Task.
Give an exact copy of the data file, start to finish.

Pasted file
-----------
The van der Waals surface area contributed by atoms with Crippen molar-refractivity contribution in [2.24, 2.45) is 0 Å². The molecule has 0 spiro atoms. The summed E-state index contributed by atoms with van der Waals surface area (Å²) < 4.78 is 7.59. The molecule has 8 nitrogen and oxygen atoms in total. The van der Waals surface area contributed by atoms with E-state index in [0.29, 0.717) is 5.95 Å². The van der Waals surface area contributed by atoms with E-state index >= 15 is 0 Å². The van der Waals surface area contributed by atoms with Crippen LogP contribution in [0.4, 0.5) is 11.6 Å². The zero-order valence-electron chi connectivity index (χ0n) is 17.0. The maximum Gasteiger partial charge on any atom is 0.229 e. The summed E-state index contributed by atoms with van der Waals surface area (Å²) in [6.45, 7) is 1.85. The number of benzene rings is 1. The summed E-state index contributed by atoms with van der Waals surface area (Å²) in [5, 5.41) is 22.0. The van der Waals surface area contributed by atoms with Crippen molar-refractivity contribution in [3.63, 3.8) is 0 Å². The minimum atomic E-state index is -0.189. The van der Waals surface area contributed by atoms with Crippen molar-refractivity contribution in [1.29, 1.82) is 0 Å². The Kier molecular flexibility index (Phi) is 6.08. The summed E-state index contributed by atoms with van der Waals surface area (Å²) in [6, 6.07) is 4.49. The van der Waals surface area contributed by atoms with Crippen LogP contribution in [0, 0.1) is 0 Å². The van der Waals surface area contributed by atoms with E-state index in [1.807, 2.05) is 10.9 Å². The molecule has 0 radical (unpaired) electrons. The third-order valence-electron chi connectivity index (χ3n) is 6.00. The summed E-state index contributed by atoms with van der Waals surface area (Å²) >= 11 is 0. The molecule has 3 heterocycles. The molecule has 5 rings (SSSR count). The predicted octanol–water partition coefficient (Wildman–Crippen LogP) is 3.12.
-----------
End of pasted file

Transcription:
The van der Waals surface area contributed by atoms with Crippen molar-refractivity contribution in [2.24, 2.45) is 0 Å². The molecule has 0 spiro atoms. The summed E-state index contributed by atoms with van der Waals surface area (Å²) < 4.78 is 7.59. The molecule has 8 nitrogen and oxygen atoms in total. The van der Waals surface area contributed by atoms with E-state index in [0.29, 0.717) is 5.95 Å². The van der Waals surface area contributed by atoms with E-state index >= 15 is 0 Å². The van der Waals surface area contributed by atoms with Crippen LogP contribution in [0.4, 0.5) is 11.6 Å². The zero-order valence-electron chi connectivity index (χ0n) is 17.0. The maximum Gasteiger partial charge on any atom is 0.229 e. The summed E-state index contributed by atoms with van der Waals surface area (Å²) in [6.45, 7) is 1.85. The number of benzene rings is 1. The summed E-state index contributed by atoms with van der Waals surface area (Å²) in [5, 5.41) is 22.0. The van der Waals surface area contributed by atoms with Crippen molar-refractivity contribution in [3.63, 3.8) is 0 Å². The minimum atomic E-state index is -0.189. The van der Waals surface area contributed by atoms with Crippen molar-refractivity contribution in [1.29, 1.82) is 0 Å². The Kier molecular flexibility index (Phi) is 6.08. The summed E-state index contributed by atoms with van der Waals surface area (Å²) in [6, 6.07) is 4.49. The van der Waals surface area contributed by atoms with Crippen LogP contribution in [0, 0.1) is 0 Å². The van der Waals surface area contributed by atoms with E-state index in [1.807, 2.05) is 10.9 Å². The molecule has 0 radical (unpaired) electrons. The third-order valence-electron chi connectivity index (χ3n) is 6.00. The summed E-state index contributed by atoms with van der Waals surface area (Å²) >= 11 is 0. The molecule has 3 heterocycles. The molecule has 5 rings (SSSR count). The predicted octanol–water partition coefficient (Wildman–Crippen LogP) is 3.12.